Carnegie Mellon University
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Modeling and Control of New and Existing Energy Systems

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posted on 2023-06-26, 17:34 authored by Vibhav DabadghaoVibhav Dabadghao


Tightly-coupled integrated energy systems of the future represent a class of technologies that promise to play a crucial role in improving modern power systems across a wide range of criteria towards our shared goal of decarbonization. Differential-algebraic equation (DAE) models represent a large class of process models resulting from phenomenological description of dynamic processes in energy systems. Model predictive control (MPC) is an optimization-based form of control that is capable of naturally handling multi-input multi-output systems and inequality constraints. It exploits fully nonlinear process models, usually DAEs, to provide high accuracy and reliability. The performance of MPC is contingent on the accuracy and reliability of the embedded DAE model itself. This thesis proposes DAE modeling and reformulationtechniques and improves performance of optimization and MPC for large-scale energy systems via fundamental developments in tools and frameworks for modeling and optimization. First, we develop an index reduction reformulation for ill-posed, high-index DAEs and apply it to a multiscale dynamic model for a flue gas desulfurization process. This reformulation enables tractable numerical solution as well as using various advanced control strategies. An economic MPC framework is developed to demonstrate optimal operational strategies compared to ad-hoc operating policies. Next, we consider a reversible solid-oxide fuel cell system (rSOFC) that can flexibly operate between fuel production and power generation modes. We present a comprehensive analysis of careful control of such systems using Nonlinear MPC (NMPC) and compare it to sophisticated classical control strategies. Reversible SOFCs are highly complex systems and can play a crucial role in decarbonization and grid stabilization, especially in the context of increasing complexity of modern power systems due to increasing integration of renewable energy sources. We develop a control framework that enables the system to quickly switch between setpoints while ensuring safe operation by avoiding large thermal gradients that are detrimental to the physical health of the fuel cell stack. Finally, we consider the phenomenon of vapor-liquid equilibrium (VLE) that has wide-ranging applications including, and especially, in energy systems in which power generation processes or supporting equipment involve phase changes. We propose an improved formulation for VLE that enables application of VLE in large-scale flowsheet optimization for virtually any operating conditions via complementarity formulations that deal seamlessly with phase transitions and even supercritical excursions. Moreover, the proposed approach is efficient, non-intrusive and can be extended to incorporate a wider range of thermodynamic models. The approach is demonstrated on the optimization of an air separation column with non-ideal flash calculations and disappearing phases.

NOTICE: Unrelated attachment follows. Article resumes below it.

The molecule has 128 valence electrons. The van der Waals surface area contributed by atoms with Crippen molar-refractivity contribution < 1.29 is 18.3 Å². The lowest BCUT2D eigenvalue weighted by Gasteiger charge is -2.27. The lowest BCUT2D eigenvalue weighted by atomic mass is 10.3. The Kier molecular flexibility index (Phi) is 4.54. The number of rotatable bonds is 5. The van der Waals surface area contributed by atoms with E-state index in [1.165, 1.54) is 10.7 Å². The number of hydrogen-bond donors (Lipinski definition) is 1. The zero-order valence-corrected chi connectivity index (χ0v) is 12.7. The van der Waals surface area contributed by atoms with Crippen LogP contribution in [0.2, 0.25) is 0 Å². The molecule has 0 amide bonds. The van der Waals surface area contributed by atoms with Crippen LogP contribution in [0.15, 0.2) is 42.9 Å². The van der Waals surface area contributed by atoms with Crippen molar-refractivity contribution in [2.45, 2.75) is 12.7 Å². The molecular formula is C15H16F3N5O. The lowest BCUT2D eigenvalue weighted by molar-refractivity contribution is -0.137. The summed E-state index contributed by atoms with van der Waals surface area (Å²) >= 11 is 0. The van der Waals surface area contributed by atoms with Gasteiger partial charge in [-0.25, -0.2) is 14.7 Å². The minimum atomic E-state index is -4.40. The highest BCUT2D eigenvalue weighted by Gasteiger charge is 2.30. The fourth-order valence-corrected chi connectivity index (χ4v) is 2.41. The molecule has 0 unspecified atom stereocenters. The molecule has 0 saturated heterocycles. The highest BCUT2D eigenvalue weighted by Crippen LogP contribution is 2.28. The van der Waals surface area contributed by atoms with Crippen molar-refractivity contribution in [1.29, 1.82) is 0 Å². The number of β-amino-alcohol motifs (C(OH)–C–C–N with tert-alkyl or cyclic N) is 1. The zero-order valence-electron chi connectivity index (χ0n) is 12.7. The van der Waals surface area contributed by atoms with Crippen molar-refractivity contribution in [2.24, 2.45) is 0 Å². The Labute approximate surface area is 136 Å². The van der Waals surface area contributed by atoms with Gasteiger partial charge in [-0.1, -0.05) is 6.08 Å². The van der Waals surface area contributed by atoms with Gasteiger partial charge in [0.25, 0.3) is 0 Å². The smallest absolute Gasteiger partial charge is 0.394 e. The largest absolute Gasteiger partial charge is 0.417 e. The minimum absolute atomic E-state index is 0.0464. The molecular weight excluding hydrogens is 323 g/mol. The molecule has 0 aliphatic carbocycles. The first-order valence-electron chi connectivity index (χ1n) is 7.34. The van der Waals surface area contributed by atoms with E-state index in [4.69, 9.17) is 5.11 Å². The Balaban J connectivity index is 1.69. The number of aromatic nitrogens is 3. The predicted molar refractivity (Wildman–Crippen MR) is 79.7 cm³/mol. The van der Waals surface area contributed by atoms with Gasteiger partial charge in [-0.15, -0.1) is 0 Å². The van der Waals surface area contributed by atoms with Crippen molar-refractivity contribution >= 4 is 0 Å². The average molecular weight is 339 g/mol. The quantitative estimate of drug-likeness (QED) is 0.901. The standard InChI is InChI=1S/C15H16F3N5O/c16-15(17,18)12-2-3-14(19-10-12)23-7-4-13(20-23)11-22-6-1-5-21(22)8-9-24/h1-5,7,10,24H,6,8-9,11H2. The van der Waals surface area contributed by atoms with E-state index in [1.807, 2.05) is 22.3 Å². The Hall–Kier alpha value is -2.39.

Degree Type

  • Dissertation


  • Mechanical Engineering

Degree Name

  • Doctor of Philosophy (PhD)


Lorenz Biegler